Saturday, February 16, 2013

Tubes vs. Solid State

I've been a tube amplification convert for at least a decade.

That's when I bought a nice tube amplifier and preamp, an Anthem Amp 1 and Pre 2L. Tubes sounded warm and rich, easy to listen to in a way I had never experienced with solid state. To be fair, I never really owned particularly high quality solid state equipment. I replaced the 35-watt EL34 Anthem Amp 1 a few years ago with an 8-watt single-end triode (SET) 300B amp from Granite Audio that I love even more than the Anthem.

 I'm like Mr. Tube Guy.

Bryston 4B 250 watt amplifier

A few weeks ago my friend brings over his early-vintage (late eighties?) Bryston 4B, a 250-watt per channel solid state amplifier, and we hook it up. This sucker grabs on to the bass from my speakers and won't let go. Tuneful, articulate bass that lets you really distinguish every note. This is a big deal in comparison to anything these speakers have ever been handled by.

And of course, the bass from the 8-watt SET amp is not so well defined. It's there, and it's not bad, but the actual notes are a little wishy-washy. On the flip side, the Bryston cannot open up the midrange and highs with the delicate detail and finesse of the SET amp, especially at lower volume levels. Up loud, the solid state amp rocks effortlessly, and has more dynamic headroom than the tube amp.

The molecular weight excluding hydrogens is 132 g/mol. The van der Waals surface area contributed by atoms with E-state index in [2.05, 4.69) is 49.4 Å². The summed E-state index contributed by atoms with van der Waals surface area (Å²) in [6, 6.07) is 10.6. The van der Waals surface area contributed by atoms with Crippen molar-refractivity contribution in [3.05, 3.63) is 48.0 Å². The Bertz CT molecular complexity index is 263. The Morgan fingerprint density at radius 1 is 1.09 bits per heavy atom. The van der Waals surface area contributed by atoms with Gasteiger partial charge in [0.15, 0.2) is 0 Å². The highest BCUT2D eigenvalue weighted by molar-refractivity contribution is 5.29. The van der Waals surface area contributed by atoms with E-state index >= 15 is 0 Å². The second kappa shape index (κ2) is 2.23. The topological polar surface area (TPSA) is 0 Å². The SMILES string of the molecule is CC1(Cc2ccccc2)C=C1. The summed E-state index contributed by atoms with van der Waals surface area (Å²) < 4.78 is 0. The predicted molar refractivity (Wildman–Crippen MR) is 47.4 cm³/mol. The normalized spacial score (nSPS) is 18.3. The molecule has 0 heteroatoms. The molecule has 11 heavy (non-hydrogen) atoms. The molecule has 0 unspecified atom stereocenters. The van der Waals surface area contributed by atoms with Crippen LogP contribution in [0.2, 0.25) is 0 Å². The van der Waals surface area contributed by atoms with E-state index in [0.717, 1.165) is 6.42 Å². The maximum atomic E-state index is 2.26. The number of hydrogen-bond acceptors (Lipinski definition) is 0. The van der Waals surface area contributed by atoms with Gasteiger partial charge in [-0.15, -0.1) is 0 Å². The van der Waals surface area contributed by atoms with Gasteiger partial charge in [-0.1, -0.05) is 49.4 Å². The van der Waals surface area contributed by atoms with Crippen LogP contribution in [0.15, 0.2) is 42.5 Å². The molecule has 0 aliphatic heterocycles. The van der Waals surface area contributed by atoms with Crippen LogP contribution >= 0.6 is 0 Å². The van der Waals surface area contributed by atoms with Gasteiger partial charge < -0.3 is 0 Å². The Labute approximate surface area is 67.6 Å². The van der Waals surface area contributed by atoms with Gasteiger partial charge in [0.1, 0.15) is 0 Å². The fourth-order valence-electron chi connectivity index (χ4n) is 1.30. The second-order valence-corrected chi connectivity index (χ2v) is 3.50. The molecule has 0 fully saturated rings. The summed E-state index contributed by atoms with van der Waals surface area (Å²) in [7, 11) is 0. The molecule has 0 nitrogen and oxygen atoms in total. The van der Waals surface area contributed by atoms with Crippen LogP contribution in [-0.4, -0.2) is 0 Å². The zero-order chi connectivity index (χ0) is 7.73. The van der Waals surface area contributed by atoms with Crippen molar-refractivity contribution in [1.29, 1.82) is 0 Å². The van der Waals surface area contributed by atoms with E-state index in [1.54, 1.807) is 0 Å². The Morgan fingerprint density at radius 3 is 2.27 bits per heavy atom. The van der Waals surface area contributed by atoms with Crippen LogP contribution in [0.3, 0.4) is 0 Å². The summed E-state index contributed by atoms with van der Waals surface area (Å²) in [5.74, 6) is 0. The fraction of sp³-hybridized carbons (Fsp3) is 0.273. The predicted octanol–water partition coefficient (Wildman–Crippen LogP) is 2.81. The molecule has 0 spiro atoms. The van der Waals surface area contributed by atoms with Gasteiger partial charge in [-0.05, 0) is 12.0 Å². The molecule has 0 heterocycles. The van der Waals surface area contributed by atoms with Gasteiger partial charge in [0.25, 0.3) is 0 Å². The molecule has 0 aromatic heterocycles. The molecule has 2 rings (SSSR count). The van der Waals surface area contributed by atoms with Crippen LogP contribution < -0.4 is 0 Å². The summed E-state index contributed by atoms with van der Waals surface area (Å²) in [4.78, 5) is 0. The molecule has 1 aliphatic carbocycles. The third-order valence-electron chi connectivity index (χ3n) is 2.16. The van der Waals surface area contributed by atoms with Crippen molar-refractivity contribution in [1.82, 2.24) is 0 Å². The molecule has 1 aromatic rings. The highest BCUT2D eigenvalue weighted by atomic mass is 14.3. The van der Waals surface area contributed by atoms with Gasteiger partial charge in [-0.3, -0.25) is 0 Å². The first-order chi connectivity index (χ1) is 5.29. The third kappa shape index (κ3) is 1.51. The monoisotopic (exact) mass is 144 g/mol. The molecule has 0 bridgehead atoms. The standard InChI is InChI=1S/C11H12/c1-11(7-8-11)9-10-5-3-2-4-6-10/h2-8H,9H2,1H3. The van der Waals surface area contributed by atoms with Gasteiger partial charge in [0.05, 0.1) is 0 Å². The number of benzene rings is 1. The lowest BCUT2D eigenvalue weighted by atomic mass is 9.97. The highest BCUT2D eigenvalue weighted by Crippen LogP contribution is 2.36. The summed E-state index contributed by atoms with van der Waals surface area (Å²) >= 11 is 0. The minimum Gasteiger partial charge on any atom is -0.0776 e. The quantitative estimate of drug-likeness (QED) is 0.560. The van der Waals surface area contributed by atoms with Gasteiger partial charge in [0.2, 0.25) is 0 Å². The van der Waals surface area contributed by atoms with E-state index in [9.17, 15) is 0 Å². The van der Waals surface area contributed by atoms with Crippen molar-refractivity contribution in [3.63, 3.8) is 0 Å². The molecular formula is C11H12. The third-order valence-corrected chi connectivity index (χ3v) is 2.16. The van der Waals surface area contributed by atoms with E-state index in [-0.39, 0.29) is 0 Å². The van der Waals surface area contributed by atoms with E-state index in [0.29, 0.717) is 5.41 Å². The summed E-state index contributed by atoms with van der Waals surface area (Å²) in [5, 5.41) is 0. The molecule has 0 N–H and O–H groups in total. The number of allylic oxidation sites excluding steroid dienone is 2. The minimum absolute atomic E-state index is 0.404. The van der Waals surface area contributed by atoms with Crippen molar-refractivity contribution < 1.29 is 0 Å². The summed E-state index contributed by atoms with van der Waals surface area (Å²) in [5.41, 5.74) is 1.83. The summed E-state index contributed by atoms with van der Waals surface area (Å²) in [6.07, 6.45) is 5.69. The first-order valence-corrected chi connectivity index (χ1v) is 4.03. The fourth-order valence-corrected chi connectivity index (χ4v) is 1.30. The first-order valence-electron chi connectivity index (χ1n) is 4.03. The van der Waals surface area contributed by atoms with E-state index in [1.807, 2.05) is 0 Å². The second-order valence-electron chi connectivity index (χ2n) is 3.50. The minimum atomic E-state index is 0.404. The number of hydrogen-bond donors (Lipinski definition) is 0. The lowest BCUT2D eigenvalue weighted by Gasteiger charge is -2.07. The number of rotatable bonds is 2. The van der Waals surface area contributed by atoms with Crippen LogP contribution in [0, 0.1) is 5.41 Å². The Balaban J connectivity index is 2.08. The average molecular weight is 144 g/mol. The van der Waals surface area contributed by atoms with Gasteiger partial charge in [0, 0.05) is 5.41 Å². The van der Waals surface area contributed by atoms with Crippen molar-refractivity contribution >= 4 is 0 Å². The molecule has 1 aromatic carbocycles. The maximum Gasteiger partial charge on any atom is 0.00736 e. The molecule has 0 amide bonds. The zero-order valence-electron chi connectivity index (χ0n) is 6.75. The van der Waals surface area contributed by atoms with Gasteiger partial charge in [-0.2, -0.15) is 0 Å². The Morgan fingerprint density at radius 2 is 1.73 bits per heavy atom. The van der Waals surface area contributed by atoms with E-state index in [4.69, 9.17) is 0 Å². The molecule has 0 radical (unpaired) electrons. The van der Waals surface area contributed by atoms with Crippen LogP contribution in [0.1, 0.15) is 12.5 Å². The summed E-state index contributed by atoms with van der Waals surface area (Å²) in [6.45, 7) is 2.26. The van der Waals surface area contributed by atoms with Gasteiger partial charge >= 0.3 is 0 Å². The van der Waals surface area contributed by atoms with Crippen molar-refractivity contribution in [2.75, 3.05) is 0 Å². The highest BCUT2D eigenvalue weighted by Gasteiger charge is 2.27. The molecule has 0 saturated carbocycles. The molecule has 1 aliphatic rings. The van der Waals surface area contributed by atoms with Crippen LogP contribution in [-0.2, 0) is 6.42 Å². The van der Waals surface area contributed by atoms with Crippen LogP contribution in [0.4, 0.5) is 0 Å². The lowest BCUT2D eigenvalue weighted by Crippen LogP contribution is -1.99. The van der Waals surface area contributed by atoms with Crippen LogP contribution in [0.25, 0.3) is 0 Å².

I had become a true convert of the sound of tubes done right. And now I am equally enthralled, albeit for different reasons, with a big solid state amp.

So now it's time to put the tube amp back in and see what things sound like after living with this high power solid state amp for a month...
 Granite Audio Aspen 800 8 watt amplifier

I wrote that a few days ago, and then reinstalled my tube amp. To make a long story, er, less long, the solid state amp is going back to its owner. The midrange and treble of the tube amp have a certain magical, expansive, expressive quality that the high-power amp just couldn't match. Call it bloom, a spatial "size" of the auditory image, openness. The bass control of a muscular solid state amp was impressive, and the overall sound of the Bryston was much better than I expected by quite a bit. I liked it, and I could live with it.

So I'm less of a tube nut than before. I can see both sides of the coin, and I can understand that most people don't want to be bothered with a stereo that requires some significant measure of regular maintenance, and maintenance costs, that naturally accompanies tubes.

And my friend whose 250-watt amp had been replaced in his system with even more watts several years ago? He's building a tube amp kit in his basement right now.

More on the equipment here.

No comments:

Post a Comment